With aging, sometimes there is narrowing of the spaces in which nerves pass. (The central canal and transforaminal spaces where spinal nerves exit can become tight). This causes symptoms of shooting pain and is often the reason why elderly people often need to hunch their backs forward. Bending forward often relieves the pain of spinal stenosis. The stenosis (tightening is often due to bone overgrowth (sometimes called osteophytes), or herniated discs. It is a condition that is often difficult to treat. Most patients will require physical therapy, and epidural steroid injections. Medications often help, but seldom give meaningful relief.


Headaches often vary from patient to patient. While most pain medicine trained physicians are capable of treating any type of headache, neurologists often bear the grunt of the severe migraine population. Patients are usually referred to pain specialists for headaches that are secondary to neuralgias. One of the most common headaches is Occipital neuralgia. This is a headache that often starts in the back of the head (occiput) and radiates laterally and forward to the front. It is often resistant to medical management. It is usually secondary to muscle spasm, or narrowing of the space (secondary to fibrosis or scar tissue) where the occipital nerve passes.

Treatment is an occipital nerve block. Blocking this nerve with local anesthetic is sometimes enough to give long as well as short term pain relief. Often times a steroid is indicated to decrease inflammation around the nerve and give long term pain relief. Other headaches and neuralgias of the head and neck include trigeminal neuralgia, glossopharyngeal neuralgia, etc. Dr. Rosenblum is trained to perform cranial nerve blocks, and has even performed ablations for patients with carcinomas (cancer) of the head and neck.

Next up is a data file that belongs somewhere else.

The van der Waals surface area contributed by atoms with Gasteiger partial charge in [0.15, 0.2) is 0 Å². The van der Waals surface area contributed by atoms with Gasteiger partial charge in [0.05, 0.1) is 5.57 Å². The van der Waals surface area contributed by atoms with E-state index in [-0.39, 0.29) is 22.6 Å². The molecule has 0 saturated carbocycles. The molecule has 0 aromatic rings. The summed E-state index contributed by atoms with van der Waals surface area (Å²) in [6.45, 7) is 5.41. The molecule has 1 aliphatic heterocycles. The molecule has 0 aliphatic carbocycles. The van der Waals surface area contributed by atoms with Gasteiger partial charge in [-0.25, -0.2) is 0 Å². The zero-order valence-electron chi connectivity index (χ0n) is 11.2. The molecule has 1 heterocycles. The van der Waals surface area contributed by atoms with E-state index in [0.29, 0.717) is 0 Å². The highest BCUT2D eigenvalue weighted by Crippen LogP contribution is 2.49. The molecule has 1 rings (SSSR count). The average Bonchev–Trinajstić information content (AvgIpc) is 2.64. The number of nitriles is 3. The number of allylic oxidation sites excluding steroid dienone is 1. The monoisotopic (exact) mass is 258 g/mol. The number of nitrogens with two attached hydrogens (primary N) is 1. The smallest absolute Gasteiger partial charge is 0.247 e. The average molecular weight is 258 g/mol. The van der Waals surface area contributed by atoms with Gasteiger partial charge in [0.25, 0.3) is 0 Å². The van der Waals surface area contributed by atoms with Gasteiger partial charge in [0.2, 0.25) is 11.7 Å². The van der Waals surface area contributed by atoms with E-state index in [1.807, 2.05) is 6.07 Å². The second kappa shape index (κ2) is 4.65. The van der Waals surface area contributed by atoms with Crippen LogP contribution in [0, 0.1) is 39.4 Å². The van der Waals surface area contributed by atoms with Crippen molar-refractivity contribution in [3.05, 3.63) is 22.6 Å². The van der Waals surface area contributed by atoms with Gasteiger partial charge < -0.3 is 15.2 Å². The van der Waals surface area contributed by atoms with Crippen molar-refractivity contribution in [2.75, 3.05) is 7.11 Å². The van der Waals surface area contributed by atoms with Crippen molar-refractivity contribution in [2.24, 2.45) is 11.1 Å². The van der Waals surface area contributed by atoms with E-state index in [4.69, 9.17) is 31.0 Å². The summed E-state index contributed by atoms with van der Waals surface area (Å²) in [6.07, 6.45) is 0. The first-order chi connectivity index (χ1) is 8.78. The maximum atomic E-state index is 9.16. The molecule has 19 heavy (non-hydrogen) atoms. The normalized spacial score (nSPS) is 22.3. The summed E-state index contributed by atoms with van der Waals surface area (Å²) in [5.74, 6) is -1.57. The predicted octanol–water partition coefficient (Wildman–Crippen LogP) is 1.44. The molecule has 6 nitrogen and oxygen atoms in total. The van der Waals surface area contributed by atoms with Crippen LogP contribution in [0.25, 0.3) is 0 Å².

Myofascial Pain Syndrome

This is probably one of the most common reasons for pain. Everyone has experienced muscle pain at some point in their life. It is the most common reason for back pain, and it usually occurs in conjunction with the above mentioned pathologies. Some patients who have many tender points in their body and coexisting depression are often labeled with Fibromyalgia. While fibromyalgia is a disorder that affects many, the diagnosis is often overused by physicians who do not truly understand the varieties and complexities of myofascial pain syndromes. It is often easier to just label a patient as having fibromyalgia, than it is to investigate each tender muscle or body point and try to figure out why the patient is having the pain and how we can target our treatments.

Muscle pain is often secondary to disuse or misuse of a muscle. Poor body mechanics (ex. lifting objects the wrong way), lack of activity and certain disease states often lead to spasms, taut bands, and an accumulation of metabolic waste products. This causes pain syndromes that are not always amenable to pharmacotherapy. Muscle relaxants can decrease pain in some patients, but can produce side effects (sedation, low blood pressure, etc.). Muscle injections (trigger point injections) are a useful method of breaking spasms, and washing away the metabolites that contribute to the pain. The technique involves using a local anesthetic and puncturing the muscle in many places. The local anesthetic is to relieve the pain, but the needle itself is the true treatment. The needle trauma, causes a small amount of bleeding in the muscle which has been shown to be beneficial, especially when it is followed by physical therapy and muscle stretching.